NEGATIVITY: How to Fight Back

Are you living with daily doses of pessimism in your relationship? Feeling dismissed, when all you want, is to be heard?

When negativity enters a relationship daily despair is not far behind.

No relationship can grow, can deepen, or survive when negativity is the focal point.

With the constant drain of negativity in a relationship, the special meaning of the relationship feels lost.

Typical negative behaviors include hostility and criticism, causing distance, the “silent treatment,” and a lack of trust in a relationship.

Harville Hendrix, PhD., and author of “Getting the Love You Want” says negativity in a relationship can be stopped. He and his wife Helen did an experiment to help save their own marriage. They created a daily ritual by spending 10 minutes each evening, telling each other all the ways they appreciated one other.

This experiment proved to be effective in the long term, due to one rule to which the Hendrix’s adhered. Each person had to think of three things that they appreciated about their partner. And, there could be no repeat of an appreciation stated from the day before.

These shared daily appreciations not only deepened their relationship, but it also renewed their love.

Are you teetering between renewal and divorce in your relationship due to negative exchanges?

A negative attitude is abusive. It creates conflict and is linked to negative impacts on mental health.

According to a study conducted in 2000, by the Journal of the American Medical Association, negativity in a relationship can also increase the risk of coronary heart disease.

In this study, women who were under moderate to severe marital stress were 2.9 times more likely to suffer from heart attacks, or suffer from heart disease, than women who were not in marital stress.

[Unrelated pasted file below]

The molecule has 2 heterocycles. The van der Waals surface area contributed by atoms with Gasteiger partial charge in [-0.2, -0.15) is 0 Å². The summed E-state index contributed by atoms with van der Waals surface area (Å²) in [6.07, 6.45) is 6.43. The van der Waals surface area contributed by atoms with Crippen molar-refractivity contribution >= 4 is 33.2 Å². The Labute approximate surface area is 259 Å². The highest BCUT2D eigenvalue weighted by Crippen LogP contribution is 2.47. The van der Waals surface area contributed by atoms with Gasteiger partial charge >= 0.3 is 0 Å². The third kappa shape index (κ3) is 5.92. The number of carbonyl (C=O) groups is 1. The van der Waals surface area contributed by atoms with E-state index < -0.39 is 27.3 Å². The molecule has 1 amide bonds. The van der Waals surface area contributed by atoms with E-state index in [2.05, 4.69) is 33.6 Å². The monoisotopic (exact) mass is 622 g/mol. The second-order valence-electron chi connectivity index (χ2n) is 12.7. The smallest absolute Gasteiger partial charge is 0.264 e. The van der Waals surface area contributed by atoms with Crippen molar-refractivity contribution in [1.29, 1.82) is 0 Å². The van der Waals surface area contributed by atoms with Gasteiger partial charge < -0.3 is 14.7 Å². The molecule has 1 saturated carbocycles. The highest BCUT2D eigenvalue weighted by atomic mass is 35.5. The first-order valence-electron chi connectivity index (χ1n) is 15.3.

This same study showed further evidence that single women living with a partner who caused them moderate to severe stress were also at higher risk of having heart problems.

If you choose to stay in a relationship where negativity plays such a major role in the way you relate to one another, it’s time to make some important decisions.

Start by considering what to do next in order to save or let go of your relationship.

Next, make the necessary changes to protect your health.

Begin with being more aware of what you are saying, the tone of voice you use, and the words you choose to express your thoughts. Find common ground to meet each other half way and have a conversation that is honest but also caring. Ignoring your loved one is not the answer. That silent treatment creates more division and strife.

Make a plan to supervise each other’s negative thinking and pessimistic behaviors. If being in love again truly matters, then get going and make the effort to return to a more positive rewarding relationship.

Lorna McCarty is a certified Relationship Success Strategist and founder of Phoenix Rising Relationship Coaching.

It is her mission to help women struggling in their relationships to find their value and live more in their own happiness.

For additional resources to support you and your relationship, join Lorna here for your weekly shot of Relationship Success Tip Tuesday!